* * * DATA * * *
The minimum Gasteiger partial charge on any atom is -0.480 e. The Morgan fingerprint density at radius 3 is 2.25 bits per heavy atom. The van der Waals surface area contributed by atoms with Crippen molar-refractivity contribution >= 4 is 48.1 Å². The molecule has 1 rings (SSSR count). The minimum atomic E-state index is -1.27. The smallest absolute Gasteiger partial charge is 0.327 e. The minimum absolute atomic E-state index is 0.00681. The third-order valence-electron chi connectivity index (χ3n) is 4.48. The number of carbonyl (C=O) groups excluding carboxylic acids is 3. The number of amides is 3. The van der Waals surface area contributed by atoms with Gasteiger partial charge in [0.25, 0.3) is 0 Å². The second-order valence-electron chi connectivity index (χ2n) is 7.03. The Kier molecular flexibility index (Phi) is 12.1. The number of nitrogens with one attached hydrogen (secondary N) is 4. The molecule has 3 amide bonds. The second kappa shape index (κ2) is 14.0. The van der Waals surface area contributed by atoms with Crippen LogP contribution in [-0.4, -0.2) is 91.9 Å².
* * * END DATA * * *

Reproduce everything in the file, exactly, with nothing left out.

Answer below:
The minimum Gasteiger partial charge on any atom is -0.480 e. The Morgan fingerprint density at radius 3 is 2.25 bits per heavy atom. The van der Waals surface area contributed by atoms with Crippen molar-refractivity contribution >= 4 is 48.1 Å². The molecule has 1 rings (SSSR count). The minimum atomic E-state index is -1.27. The smallest absolute Gasteiger partial charge is 0.327 e. The minimum absolute atomic E-state index is 0.00681. The third-order valence-electron chi connectivity index (χ3n) is 4.48. The number of carbonyl (C=O) groups excluding carboxylic acids is 3. The number of amides is 3. The van der Waals surface area contributed by atoms with Gasteiger partial charge in [0.25, 0.3) is 0 Å². The second-order valence-electron chi connectivity index (χ2n) is 7.03. The Kier molecular flexibility index (Phi) is 12.1. The number of nitrogens with one attached hydrogen (secondary N) is 4. The molecule has 3 amide bonds. The second kappa shape index (κ2) is 14.0. The van der Waals surface area contributed by atoms with Crippen LogP contribution in [-0.4, -0.2) is 91.9 Å².